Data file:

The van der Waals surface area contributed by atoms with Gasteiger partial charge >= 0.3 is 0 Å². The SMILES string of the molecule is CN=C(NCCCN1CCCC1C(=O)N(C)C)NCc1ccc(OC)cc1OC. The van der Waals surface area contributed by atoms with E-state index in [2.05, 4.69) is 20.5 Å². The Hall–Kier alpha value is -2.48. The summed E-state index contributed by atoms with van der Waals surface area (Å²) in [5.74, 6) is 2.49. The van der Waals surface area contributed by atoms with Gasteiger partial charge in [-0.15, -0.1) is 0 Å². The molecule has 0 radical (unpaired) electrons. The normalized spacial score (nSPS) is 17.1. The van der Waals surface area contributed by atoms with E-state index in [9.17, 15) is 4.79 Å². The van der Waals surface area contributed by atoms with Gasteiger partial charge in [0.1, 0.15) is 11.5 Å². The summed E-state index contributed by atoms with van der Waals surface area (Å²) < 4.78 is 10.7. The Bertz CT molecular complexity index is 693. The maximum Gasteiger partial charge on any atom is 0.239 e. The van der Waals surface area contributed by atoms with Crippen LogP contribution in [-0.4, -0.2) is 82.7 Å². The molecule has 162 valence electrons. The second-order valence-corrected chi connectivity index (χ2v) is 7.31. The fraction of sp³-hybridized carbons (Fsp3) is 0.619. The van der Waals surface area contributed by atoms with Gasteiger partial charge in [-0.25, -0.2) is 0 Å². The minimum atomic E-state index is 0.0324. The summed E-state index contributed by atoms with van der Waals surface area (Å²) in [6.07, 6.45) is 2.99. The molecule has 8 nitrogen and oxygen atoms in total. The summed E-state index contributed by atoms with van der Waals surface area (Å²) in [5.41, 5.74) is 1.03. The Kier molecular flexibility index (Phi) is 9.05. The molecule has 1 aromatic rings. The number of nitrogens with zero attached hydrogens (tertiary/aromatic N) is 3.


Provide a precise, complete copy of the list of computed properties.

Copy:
The van der Waals surface area contributed by atoms with Gasteiger partial charge >= 0.3 is 0 Å². The SMILES string of the molecule is CN=C(NCCCN1CCCC1C(=O)N(C)C)NCc1ccc(OC)cc1OC. The van der Waals surface area contributed by atoms with E-state index in [2.05, 4.69) is 20.5 Å². The Hall–Kier alpha value is -2.48. The summed E-state index contributed by atoms with van der Waals surface area (Å²) in [5.74, 6) is 2.49. The van der Waals surface area contributed by atoms with Gasteiger partial charge in [-0.15, -0.1) is 0 Å². The molecule has 0 radical (unpaired) electrons. The normalized spacial score (nSPS) is 17.1. The van der Waals surface area contributed by atoms with E-state index in [9.17, 15) is 4.79 Å². The van der Waals surface area contributed by atoms with Gasteiger partial charge in [0.1, 0.15) is 11.5 Å². The summed E-state index contributed by atoms with van der Waals surface area (Å²) < 4.78 is 10.7. The Bertz CT molecular complexity index is 693. The maximum Gasteiger partial charge on any atom is 0.239 e. The van der Waals surface area contributed by atoms with Crippen LogP contribution in [-0.4, -0.2) is 82.7 Å². The molecule has 162 valence electrons. The second-order valence-corrected chi connectivity index (χ2v) is 7.31. The fraction of sp³-hybridized carbons (Fsp3) is 0.619. The van der Waals surface area contributed by atoms with Gasteiger partial charge in [-0.25, -0.2) is 0 Å². The minimum atomic E-state index is 0.0324. The summed E-state index contributed by atoms with van der Waals surface area (Å²) in [6.07, 6.45) is 2.99. The molecule has 8 nitrogen and oxygen atoms in total. The summed E-state index contributed by atoms with van der Waals surface area (Å²) in [5.41, 5.74) is 1.03. The Kier molecular flexibility index (Phi) is 9.05. The molecule has 1 aromatic rings. The number of nitrogens with zero attached hydrogens (tertiary/aromatic N) is 3.